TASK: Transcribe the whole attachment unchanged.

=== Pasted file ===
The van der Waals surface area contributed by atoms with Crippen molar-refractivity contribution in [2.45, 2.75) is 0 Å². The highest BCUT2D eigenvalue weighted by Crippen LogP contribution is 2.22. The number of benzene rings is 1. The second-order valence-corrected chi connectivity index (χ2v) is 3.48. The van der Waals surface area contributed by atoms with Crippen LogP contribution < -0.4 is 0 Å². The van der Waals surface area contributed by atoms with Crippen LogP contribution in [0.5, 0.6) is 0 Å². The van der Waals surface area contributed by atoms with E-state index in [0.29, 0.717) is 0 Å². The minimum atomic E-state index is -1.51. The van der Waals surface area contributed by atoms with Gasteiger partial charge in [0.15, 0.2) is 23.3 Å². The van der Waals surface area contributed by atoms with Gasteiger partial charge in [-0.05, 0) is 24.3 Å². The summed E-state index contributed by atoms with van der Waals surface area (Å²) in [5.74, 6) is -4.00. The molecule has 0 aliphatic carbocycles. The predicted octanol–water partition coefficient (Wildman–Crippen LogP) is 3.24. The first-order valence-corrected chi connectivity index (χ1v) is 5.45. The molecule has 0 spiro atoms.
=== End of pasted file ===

The van der Waals surface area contributed by atoms with Crippen molar-refractivity contribution in [2.45, 2.75) is 0 Å². The highest BCUT2D eigenvalue weighted by Crippen LogP contribution is 2.22. The number of benzene rings is 1. The second-order valence-corrected chi connectivity index (χ2v) is 3.48. The van der Waals surface area contributed by atoms with Crippen LogP contribution < -0.4 is 0 Å². The van der Waals surface area contributed by atoms with Crippen LogP contribution in [0.5, 0.6) is 0 Å². The van der Waals surface area contributed by atoms with E-state index in [0.29, 0.717) is 0 Å². The minimum atomic E-state index is -1.51. The van der Waals surface area contributed by atoms with Gasteiger partial charge in [0.15, 0.2) is 23.3 Å². The van der Waals surface area contributed by atoms with Gasteiger partial charge in [-0.05, 0) is 24.3 Å². The summed E-state index contributed by atoms with van der Waals surface area (Å²) in [5.74, 6) is -4.00. The molecule has 0 aliphatic carbocycles. The predicted octanol–water partition coefficient (Wildman–Crippen LogP) is 3.24. The first-order valence-corrected chi connectivity index (χ1v) is 5.45. The molecule has 0 spiro atoms.